Biopsychosocial mechanisms linking gender minority stress to HIV comorbidities among black and Latina transgender women (Lite Plus): Protocol for a mixed methods longitudinal study

Ashleigh J. Rich, Jennifer Williams, Mannat Malik, Andrea Wirtz, Sari Reisner, L. Zachary DuBois, Robert Paul Juster, Catherine R. Lesko, Nicole Davis, Keri N. Althoff, Christopher Cannon, Kenneth Mayer, Ayana Elliott, Tonia Poteat

Research output: Contribution to journalArticlepeer-review

5 Scopus citations


Background: Black and Latina transgender women (TW) experience a disparate burden of HIV and related comorbidities, including poor mental health and cardiovascular disease (CVD) risks. Pervasive multilevel stigma and discrimination operate as psychosocial stressors for TW living with HIV and shape health disparities for this population. Gender-affirming hormone therapy (GAHT) is commonly used by TW to facilitate alignment of the body with gender identity; in the context of stigma, GAHT may both improve mental health and increase CVD risks. Objective: This study aims to quantify the longitudinal relationship between stigma and chronic stress among black and Latina TW living with HIV. Secondary objectives include identifying pathways linking chronic stress to HIV comorbidities and exploring chronic stress as a mediator in the pathway linking stigma and GAHT to CVD comorbidities. Methods: This US-based mixed methods longitudinal study will enroll a prospective cohort of 200 black and Latina TW living with HIV, collecting quantitative survey data, qualitative interviews, and biomarkers of chronic stress. Interviewer-administered surveys will include validated psychosocial measures of self-reported stigma and discrimination, perceived stress, CVD risk factors, mental health, access to gender-affirming care, coping, and social support. Medical record abstraction will collect data on GAHT use, CD4 count, HIV viral load, antiretroviral therapy, treatment, and comorbid conditions. Clinical measures will include physiological biomarkers as well as salivary and blood-based biomarkers of chronic stress. Survey data will be collected every 6 months (baseline, and 6, 12, 18, and 24 months), and biospecimens will be collected at baseline and at 12 and 24 months. A purposive subsample (stratified by use of GAHT and presence of depressive symptoms) of 20 to 30 TW living with HIV will be invited to participate in in-depth interviews at 6 and 18 months to explore experiences of intersectional stigma, chronic stress, and the role of GAHT in their lives. Results: This study was funded by the National Institute on Minority Health and Health Disparities in December 2018. The study community advisory board and scientific advisors provided critical input on study design. Recruitment began in October 2019 (n=29 participants as of submission) and data collection will continue through 2022, with publication of baseline results anticipated summer 2021. Conclusions: This study will focus on black and Latina TW living with HIV, an understudied health disparities population, advance both stigma and intersectionality research, and move chronic stress physiology research toward a more nuanced understanding of sex and gender. The comprehensive methodology will support the exploration of the role of exogenous estrogen in the pathways between stress and HIV comorbidities, elucidating the role of GAHT in the stress-health relationship. Finally, this study will provide longitudinal evidence of the impact of stigma-related chronic stress on the lives of black and Latina TW living with HIV integrating qualitative and quantitative data with psychosocial, clinical, and biological measures.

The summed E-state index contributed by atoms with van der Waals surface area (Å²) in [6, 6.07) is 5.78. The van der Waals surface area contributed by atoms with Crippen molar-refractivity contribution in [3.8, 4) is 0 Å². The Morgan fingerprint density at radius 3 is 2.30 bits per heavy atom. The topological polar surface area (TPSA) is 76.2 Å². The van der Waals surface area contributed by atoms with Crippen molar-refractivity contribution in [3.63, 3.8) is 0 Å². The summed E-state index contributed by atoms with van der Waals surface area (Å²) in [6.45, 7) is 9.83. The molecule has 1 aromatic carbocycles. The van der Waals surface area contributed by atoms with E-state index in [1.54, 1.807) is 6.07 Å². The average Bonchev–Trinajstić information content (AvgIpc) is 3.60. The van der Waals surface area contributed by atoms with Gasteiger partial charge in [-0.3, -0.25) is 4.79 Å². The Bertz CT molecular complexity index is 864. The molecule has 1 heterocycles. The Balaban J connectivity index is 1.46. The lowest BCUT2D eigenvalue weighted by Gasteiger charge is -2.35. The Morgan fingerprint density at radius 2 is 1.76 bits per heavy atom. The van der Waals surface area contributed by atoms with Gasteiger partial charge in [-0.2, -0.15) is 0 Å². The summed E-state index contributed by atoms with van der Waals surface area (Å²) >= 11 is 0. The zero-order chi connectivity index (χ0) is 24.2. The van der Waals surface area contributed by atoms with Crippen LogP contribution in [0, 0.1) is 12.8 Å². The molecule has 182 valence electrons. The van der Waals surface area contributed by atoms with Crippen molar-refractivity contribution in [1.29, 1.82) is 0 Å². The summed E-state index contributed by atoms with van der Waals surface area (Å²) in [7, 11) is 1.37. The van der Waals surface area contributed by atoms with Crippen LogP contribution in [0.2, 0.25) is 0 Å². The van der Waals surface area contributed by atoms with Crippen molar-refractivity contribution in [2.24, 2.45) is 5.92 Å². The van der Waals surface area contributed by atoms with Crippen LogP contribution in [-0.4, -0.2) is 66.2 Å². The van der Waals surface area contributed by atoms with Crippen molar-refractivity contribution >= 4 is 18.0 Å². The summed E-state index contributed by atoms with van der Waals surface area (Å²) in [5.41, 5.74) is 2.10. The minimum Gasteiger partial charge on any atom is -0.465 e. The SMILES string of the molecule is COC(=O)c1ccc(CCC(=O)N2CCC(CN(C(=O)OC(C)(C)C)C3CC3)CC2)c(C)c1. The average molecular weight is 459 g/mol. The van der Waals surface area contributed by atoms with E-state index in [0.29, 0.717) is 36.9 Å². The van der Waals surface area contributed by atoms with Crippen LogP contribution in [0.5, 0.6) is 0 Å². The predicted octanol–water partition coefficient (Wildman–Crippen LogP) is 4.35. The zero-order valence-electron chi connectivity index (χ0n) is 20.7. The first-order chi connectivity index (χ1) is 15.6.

Original languageEnglish (US)
Article numbere17076
JournalJMIR Research Protocols
Issue number4
StatePublished - Apr 2020


  • Biological
  • Physiological; stress
  • Transgender persons; HIV; comorbidity; racial factors; stress

ASJC Scopus subject areas

  • General Medicine


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